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(May 02, 2008) Canada's western province of Saskatchewan is already the site of the world's largest demonstration or experimental project for injecting and storing carbon dioxide in underground oil fields. In the Weyburn and Apache fields, CO2 from industrial emissions has been injected into nearly depleted reserves to revive oil production and then sealed to reduce Canada's greenhouse gas emissions. The Saskatchewan experiment has been an international one, as a pipeline from Dakota Gasification Companies Synfuels Plant in North Dakota is a major contributor of CO2 for the project. (Petroleum Technology Research Centre, Weyburn-Midale CO2 Project, (last visited Apr. 16, 2008).)

On March 25, 2008, Prime Minister Stephen Harper of Canada and Premier Brad Wall of Saskatchewan announced that they would partner with industry in the creation of the worlds' first and largest commercial-scale carbon capture and storage project. The Prime Minister has stated that the proposed Boundary Dam project would "reduce Canada's greenhouse gas emissions by a million tonnes a year while generating up to 100 megawatts of clean power." (Office of the Prime Minister, PM and Saskatchewan Premier Announce Major Carbon Capture and Storage Project, Mar. 25, 2008, available at Funding for the federal government's contribution of Can$240 million (about US$238 million) has been included in the as yet unapproved 2008 Budget. (Budget Implementation Act, 2008, s. 138, 39th Parl. 2d Sess., available at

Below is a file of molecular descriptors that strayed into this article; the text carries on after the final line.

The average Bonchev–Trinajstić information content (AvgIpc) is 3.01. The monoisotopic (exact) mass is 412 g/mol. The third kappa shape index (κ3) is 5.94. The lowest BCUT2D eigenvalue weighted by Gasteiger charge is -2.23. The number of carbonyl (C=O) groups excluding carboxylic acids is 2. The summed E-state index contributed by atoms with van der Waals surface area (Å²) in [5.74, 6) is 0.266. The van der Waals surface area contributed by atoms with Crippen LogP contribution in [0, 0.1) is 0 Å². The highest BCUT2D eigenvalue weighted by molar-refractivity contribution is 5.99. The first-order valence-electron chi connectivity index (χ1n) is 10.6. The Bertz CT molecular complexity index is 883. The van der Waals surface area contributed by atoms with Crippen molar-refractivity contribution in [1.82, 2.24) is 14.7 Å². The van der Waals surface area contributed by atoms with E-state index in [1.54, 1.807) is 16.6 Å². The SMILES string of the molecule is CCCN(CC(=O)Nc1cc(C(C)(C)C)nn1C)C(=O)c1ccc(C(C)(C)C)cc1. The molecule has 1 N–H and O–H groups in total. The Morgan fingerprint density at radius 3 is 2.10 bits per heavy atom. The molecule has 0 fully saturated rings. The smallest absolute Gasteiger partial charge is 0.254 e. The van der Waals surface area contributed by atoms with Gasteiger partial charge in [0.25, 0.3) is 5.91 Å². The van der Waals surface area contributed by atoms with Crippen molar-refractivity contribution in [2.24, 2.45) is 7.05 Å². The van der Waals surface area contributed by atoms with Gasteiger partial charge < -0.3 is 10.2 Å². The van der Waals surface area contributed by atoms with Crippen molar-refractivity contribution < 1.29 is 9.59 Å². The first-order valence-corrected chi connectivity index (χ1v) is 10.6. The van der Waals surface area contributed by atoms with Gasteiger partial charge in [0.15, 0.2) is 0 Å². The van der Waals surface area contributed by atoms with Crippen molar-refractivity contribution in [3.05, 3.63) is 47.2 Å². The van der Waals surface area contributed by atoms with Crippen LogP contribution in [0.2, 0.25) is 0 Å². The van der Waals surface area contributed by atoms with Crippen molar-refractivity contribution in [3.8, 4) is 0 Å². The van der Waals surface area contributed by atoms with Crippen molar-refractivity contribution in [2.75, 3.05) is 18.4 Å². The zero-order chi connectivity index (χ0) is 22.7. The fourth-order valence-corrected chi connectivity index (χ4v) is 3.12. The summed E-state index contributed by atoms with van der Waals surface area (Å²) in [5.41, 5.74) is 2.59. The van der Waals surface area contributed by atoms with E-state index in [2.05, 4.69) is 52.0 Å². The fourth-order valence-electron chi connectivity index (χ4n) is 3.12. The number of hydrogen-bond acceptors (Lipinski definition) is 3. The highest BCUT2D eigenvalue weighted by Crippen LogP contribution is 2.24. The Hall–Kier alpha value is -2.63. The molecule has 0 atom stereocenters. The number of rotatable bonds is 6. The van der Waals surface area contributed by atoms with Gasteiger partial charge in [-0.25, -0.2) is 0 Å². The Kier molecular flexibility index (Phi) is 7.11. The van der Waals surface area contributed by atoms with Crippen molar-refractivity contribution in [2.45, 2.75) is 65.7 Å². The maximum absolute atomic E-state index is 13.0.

.) SaskPower, a provincial electric company, and other industries have agreed to contribute another Can$758 (about US$753) towards the cost of the project.

Since assuming power, Prime Minister Harper has indicated that Canada would not be able to achieve the reductions in greenhouse gases as had been agreed by the previous Liberal government when it ratified the Kyoto Protocol. (Canada Says It Will Not Meet Kyoto Targets, SIOUX CITY JOURNAL, Apr. 17, 2008, available at
.) The Prime Minister has, instead, indicated that Canada would aim for a reduction of 20 percent in its greenhouse gas emissions by 2020. Carbon sequestration is a major part of the government's strategy. The Canada-Alberta Carbon Capture and Storage Task Force has estimated that Canada has the potential to store underground as much as 600 million tons of carbon dioxide a year. This would amount to approximately three-quarters of Canada's current emissions of greenhouse gases. (PM and Saskatchewan Premier Announce Major Carbon Capture and Storage Project supra.)

Author: Stephen Clarke More by this author
Topic: Environmental protection More on this topic
Jurisdiction: Canada More about this jurisdiction

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Last updated: 05/02/2008